EKS quickstart

by Marek Bartík
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Amazon Elastic Container Service for Kubernetes (Amazon EKS) makes it easy to deploy, manage, and scale containerised applications using Kubernetes on AWS. Amazon EKS runs the Kubernetes management infrastructure for you across multiple AWS availability zones to eliminate a single point of failure. Amazon EKS is certified Kubernetes conformant so you can use existing tooling and plugins from partners and the Kubernetes community. Applications running on any standard Kubernetes environment are fully compatible and can be easily migrated to Amazon EKS. Amazon EKS is generally available for all AWS customers since June 2018.

Companies like Verizon, GoDaddy, Snapchat and SkyScanner are adopting Amazon EKS.

eks 2

EKS has three master nodes that are managed by AWS

Provisioning

It is possible to provision an EKS cluster with terraform but I’d recommend using eksctlas it seems to be the easiest way of provisioning the testing cluster and fetching the auth credentials for kubectl at the moment.

$ eksctl create cluster --name=test-cluster --nodes-min=2 --nodes-max=5 --node-type=m5.large --region=us-east-1  --kubeconfig /Users/you/.kube/config.eks

Hit enter and go put the kettle on. It will take about 10 minutes to fully provision the cluster so there's time for tea.

Make sure your kubectl is no older than 1.10 and verify your kubectl can query the k8s API.


$ export KUBECONFIG=/Users/you/.kube/config.eks
$ kubectl get pods 
No resources found.

qickstart

Install helm on the cluster

Helm is a Kubernetes package manager and a great way for managing kubernetes releases. Next step is to install helm tiller (the server part of helm) on the cluster.

$ cat rbac.yaml

apiVersion: v1

kind: ServiceAccount

metadata:

 name: tiller

 namespace: kube-system
---

apiVersion: v1

kind: ClusterRoleBinding

apiVersion: rbac.authorization.k8s.io/v1beta1

metadata:

 name: tiller-role-binding

roleRef:

 kind: ClusterRole

 name: cluster-admin

 apiGroup: rbac.authorization.k8s.io

subjects:

- kind: ServiceAccount

 name: tiller

 namespace: kube-system

$ kubectl create -f rbac.yaml

serviceaccount/tiller created

clusterrolebinding.rbac.authorization.k8s.io/tiller-role-binding created

$ helm init --upgrade --service-account tiller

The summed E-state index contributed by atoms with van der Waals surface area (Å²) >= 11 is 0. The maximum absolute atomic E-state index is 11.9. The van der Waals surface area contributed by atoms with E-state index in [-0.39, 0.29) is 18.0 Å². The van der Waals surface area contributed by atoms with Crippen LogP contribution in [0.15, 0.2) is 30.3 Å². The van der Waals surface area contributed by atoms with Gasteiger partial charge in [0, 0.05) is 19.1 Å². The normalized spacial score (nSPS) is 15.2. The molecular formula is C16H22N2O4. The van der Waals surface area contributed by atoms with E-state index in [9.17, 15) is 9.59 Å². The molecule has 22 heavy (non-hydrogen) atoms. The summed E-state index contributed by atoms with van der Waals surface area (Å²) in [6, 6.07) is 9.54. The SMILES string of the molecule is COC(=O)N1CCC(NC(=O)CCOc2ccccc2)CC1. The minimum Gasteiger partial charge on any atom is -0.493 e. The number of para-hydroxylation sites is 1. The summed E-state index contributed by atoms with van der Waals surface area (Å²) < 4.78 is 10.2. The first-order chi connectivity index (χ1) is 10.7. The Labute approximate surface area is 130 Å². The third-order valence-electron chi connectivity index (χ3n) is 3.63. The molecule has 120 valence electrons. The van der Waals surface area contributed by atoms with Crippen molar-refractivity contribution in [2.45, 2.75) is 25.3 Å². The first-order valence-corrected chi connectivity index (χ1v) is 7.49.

Install wordpress with helm

We will use the latest stable helm chart for Wordpress https://github.com/helm/charts/tree/master/stable/wordpress

First, create a storageClass so that we can provision a persistent volume with EBS dynamically for MariaDB and Wordpress.

$ cat storage-class.yaml
kind: StorageClass
apiVersion: storage.k8s.io/v1
metadata:
  name: gp2
  annotations:
    storageclass.kubernetes.io/is-default-class: "true"
provisioner: kubernetes.io/aws-ebs
parameters:
  type: gp2
reclaimPolicy: Retain
mountOptions:
  - debug
$ kubectl create -f storage-class.yaml
storageclass.storage.k8s.io/gp2 created

Then install the release (for some reason the mariadb’s pvc is not picking up the default gp2 storageClass so we will overwrite it manually, I am assuming it is a bug in the helm chart, I’ll take a look at it later)

$ helm install --name wordpress stable/wordpress --set mariadb.master.persistence.storageClass=gp2

Wait a bit for the ELB to get provisioned and open the following url in the browser.

$ open http://$(kubectl get svc wordpress-wordpress -o jsonpath='{.status.loadBalancer.ingress[*].hostname}')

Install guestbook

We will install a kubernetes demo application called guestbook. Guestbook is a simple application written in PHP using a Redis cluster to store Guest messages.

guestbook

$ curl https://raw.githubusercontent.com/netmail/eksctl-demo/master/install-guestbook.sh | bash

Wait again for the ELB to get provisioned and open the following url:

$ open http://$(kubectl get svc guestbook -o jsonpath='{.status.loadBalancer.ingress[*].hostname}'):3000

Notice the colour changes with every time you refresh the page.

Teardown

Now you can easily delete the cluster with eksctl

eksctl delete  cluster test-cluster

Summary

EKS seems to be quite behind AKS and GKE. The future spec of the service is still a bit uncertain, so comparing EKS to AKS or GKE might not even be relevant. GKE and AKS are free (you don’t pay for the master nodes as of September 2018), EKS is charged $0.20 per hour per cluster.

So far EKS is still available in Oregon and North Virginia only. EC2 is the only offered mode. We're still waiting for Fargate to be a GA on EKS. EC2 autoscaling is not the most convenient, as it uses CPU to scale in-out, but it wouldn’t scale up if there is a pod pending for example because it wouldn’t fit the needs of resource request. On GKE, there is a Cluster Autoscaler to handle the autoscaling of the underlying “IaaS”, on EKS, you have to deploy and handle this yourself.

Working with eksctl is quite smooth, easier than using heptio-authenticator. Definitely check out the tool.

Literature 

https://aws.amazon.com/eks/

https://github.com/netmail/eksctl-demo

kubernetes

Marek Bartík

Marek Bartík

Marek is a NoOps/NoCode enthusiast. Starting as a C++ programmer while doing masters in Computer Systems and Networks, growing up in the SysAdmin era, quickly realized communication and collaboration is the key. Nowadays he focuses on Cloud Architecting, microservices and Continuous Everything to solve business problems, not technical ones. Marek is passionate about DevOps and Cloud Native.